Hi everyone. I spent a lot of time figuring out how to get my code to check for user errors and types. I finally got it set up properly, but now I'm getting an error.
A number is required on my input. If someone doesn't enter a number or leaves the input blank, it tells them to enter a number and gives them the input again.
If the user enters a number the first time, the code executes properly.
If the user makes a mistake, but enters a number the next time around (after it told them to enter a number and gave them the input again), it gives an error.
This is my code:
def kcinput(): try: kcelv = float(input("\nWhat is the degrees in Celsius? ")) return kcelv except SyntaxError: print ("You must enter a number!") kcinput() except NameError: print ("You must enter a number!") kcinput() except: print ("You must enter a number!") kcinput() kcel = kcinput() print ("") print (kcel, "degrees Celsius is", kcel + 273, "degrees Kelvin.\n\n")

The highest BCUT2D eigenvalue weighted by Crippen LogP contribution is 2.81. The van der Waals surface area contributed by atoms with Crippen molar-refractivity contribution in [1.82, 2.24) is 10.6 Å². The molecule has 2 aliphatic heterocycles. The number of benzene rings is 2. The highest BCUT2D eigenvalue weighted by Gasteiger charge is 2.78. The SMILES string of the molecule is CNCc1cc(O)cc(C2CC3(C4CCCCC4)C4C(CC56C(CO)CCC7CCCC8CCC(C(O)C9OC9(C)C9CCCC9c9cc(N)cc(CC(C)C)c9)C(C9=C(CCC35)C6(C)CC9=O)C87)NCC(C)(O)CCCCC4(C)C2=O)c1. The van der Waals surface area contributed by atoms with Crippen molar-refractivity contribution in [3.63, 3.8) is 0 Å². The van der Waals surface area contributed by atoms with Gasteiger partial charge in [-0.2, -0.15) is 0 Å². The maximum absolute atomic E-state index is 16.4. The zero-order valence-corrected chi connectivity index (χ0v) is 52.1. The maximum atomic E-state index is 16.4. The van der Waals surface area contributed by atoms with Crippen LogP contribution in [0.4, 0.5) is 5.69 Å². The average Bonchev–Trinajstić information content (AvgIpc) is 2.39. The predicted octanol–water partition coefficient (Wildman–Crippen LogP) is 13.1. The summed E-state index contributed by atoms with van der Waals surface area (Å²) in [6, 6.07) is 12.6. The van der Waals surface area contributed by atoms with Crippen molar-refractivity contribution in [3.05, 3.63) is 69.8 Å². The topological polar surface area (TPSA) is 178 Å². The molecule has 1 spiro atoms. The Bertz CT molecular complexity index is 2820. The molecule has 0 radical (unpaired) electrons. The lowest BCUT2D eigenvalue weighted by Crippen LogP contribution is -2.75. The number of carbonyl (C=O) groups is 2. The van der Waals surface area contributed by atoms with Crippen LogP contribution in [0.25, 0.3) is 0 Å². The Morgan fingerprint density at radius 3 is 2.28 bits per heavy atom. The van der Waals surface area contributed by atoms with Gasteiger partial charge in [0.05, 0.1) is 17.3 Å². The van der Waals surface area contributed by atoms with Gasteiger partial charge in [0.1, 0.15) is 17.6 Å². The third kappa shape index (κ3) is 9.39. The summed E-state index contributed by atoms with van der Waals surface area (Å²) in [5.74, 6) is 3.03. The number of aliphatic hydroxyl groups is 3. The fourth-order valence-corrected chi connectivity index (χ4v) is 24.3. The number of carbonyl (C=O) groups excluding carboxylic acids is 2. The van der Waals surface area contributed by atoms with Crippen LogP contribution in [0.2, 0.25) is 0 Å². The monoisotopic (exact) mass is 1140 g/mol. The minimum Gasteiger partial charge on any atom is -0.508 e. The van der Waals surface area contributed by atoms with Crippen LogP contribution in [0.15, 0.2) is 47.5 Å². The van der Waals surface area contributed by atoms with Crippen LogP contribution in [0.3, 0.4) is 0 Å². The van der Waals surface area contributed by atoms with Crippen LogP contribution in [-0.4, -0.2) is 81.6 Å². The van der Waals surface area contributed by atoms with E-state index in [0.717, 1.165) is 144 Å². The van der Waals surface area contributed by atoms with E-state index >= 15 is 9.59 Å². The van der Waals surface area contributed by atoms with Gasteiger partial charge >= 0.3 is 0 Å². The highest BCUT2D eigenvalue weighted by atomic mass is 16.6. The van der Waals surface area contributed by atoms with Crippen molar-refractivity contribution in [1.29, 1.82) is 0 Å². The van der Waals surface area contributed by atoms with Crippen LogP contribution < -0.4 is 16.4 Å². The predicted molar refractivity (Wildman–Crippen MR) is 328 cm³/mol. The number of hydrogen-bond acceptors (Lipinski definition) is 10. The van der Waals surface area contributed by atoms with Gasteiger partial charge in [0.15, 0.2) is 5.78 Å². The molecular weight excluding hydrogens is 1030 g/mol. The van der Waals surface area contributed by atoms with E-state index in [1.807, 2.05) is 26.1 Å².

And this is the error the user will get:
Traceback (most recent call last): File "convert.py", line 67, in <module> convert() File "convert.py", line 35, in convert print (kcel, "degrees Celsius is", kcel + 273, "degrees Kelvin.\n\n") TypeError: unsupported operand type(s) for +: 'NoneType' and 'int'
So apparently after the user makes a mistake and the function is re-run, the variable does not get assigned to the input the way it does the very first time the function is run.
This is a really strange situation to me, and I have no idea what's going on.
Thank you to anyone who replies!